• Have trouble forming positive relationships
  • Develop phobias and insomnia
  • Anxiety build ups so struggle to go to school or engage in studies  
  • Use bullying behaviour or become a target of bullying
  • Difficulty concentrating
  • Find it hard to solve problems
  • Have less empathy and caring for others
  • Children and young people need to grow up in a secure and nurturing environment. Where domestic or family violence exists, the home is not safe or secure and children become victim to long-term damage.  

Strategies to curb gender based violence

These are the right strategies. But, how do we get there? If I had a limitless amount of money to create and implement my own agenda, we would possibly focus on five key areas:

  1. Funding women’s full participation in civil society. Women who are active in civil society can be highly effective in influencing global, regional and national treaties, agreements and laws and in exerting pressure to ensure their implementation. More money needs to flow toward supporting women’s active participation in civil society.
  2. Scaling up prevention efforts that address unequal gender power relations as a root cause of gender-based violence. Some programs have effectively structured participatory activities that guide the examination of gender norms and their relationship to power inequities, violence and other harmful behaviours. They work with multiple stakeholders across the socio-ecological spectrum and across multiple sectors. But we need to do a better job of evaluating these programs so we can move them from limited, small-scale pilots to larger-scale, societal-change programs.
  3. Bringing gender-based violence clinical services to lower-level health facilities. The provision of gender-based violence clinical services has focused on “one-stop shops” at high-level facilities, such as hospitals, where all services are offered in one place. However, the majority of people who access services at high-level facilities do so too late to receive key interventions, such as emergency contraception and HIV post-exposure prophylaxis. For faster access, we should focus on bringing services closer to the community, particularly in rural areas.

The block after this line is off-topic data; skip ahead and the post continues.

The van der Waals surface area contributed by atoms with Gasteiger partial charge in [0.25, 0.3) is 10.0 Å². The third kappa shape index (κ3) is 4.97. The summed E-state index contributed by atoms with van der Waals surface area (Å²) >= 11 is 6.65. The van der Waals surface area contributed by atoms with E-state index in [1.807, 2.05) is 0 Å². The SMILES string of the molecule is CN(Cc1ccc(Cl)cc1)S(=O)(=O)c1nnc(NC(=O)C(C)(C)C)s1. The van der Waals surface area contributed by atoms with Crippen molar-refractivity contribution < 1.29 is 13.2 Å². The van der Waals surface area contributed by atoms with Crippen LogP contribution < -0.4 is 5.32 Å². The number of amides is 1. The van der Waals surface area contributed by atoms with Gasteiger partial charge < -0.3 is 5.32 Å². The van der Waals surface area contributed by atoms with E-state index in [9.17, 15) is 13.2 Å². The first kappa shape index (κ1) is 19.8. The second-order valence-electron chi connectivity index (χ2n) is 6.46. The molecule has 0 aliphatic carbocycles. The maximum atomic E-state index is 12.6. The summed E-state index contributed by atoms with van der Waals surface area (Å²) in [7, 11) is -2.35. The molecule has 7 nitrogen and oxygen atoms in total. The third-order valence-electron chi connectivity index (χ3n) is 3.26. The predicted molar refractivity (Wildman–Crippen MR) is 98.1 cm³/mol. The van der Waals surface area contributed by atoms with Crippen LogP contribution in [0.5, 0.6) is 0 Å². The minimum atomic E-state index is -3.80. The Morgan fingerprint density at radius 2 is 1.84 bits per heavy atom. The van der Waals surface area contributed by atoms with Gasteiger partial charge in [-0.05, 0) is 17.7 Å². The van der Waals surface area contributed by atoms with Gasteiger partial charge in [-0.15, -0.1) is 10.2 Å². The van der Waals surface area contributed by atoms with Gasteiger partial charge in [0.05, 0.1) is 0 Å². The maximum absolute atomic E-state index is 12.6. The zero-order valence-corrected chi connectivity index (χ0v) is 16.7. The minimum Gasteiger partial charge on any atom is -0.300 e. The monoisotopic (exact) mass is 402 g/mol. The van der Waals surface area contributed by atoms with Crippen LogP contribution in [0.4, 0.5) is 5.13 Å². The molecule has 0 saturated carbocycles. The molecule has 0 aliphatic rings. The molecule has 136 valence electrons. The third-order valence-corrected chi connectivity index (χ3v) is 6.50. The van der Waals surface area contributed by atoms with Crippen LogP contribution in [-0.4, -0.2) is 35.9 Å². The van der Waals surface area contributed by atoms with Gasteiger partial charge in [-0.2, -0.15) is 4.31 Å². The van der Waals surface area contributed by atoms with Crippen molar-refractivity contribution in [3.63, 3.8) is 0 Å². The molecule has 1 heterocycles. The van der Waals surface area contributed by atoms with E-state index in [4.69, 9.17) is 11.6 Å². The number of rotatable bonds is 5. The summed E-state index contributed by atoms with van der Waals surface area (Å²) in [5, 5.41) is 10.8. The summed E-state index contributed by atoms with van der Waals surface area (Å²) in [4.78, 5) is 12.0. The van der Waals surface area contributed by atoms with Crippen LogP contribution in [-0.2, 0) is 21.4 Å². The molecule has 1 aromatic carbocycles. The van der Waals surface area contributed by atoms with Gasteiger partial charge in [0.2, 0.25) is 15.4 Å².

4. Addressing the needs of child survivors, including interventions to disrupt the gender-based violence cycle. In shelters and services for women, it is common to see children of all ages in waiting rooms or safe houses. But, it is rare to see anyone working with these children, who have experienced a traumatic event. Sometimes they are victims, but most likely they are witnesses to violence against their mothers. We lack trained professionals to work with children who have experienced gender-based violence, especially when the perpetrators are parents or other family members.
  5. Integrate GBV risk mitigation and prevention into the development response to forced displacement. Measures could include grievance redress mechanisms, guidance, and tools to train local project stakeholders on GBV and violence against children risk assessment and mitigation.
  6. Strengthen and enhance multispectral services, including district- and local-level structures.  Bolster the case management capacity of GBV and child protection actors through systematic training and mentorship; improve facilities and logistical resources; and strengthen coordination and referral mechanisms, including local leaders and refugee welfare committees.
  7. Scale-up evidence-based community violence prevention approaches to address GBV and violence against children risk factors aligned to district and community structures. Focus prevention efforts on changing social norms that underpin violence against children and GBV, support economic empowerment for women and adolescent girls, and preventing violence against children at school, including school clubs, gender-differentiated sanitary facilities, and peer-to-peer learning.
  8. Break conceptual “silent spaces” across GBV and child protection programming by, for example, training service providers to address multiple forms of violence and expanding existing programs to address common risks factors.
  9. Bridge the humanitarian-development divide between GBV and child protection programming. In line with the 2017 Comprehensive Refugee Response Framework (CRRF), reduce the gap between the humanitarian and development responses to GBV- and violence against children -related risks by deliberately aligning violence prevention and response interventions with national systems.

Youth link network is part of this journey to create health communities free from domestic violence. It doesn’t take a single night to curb this but continuous and frequent support can create a big change. 

Scroll to Top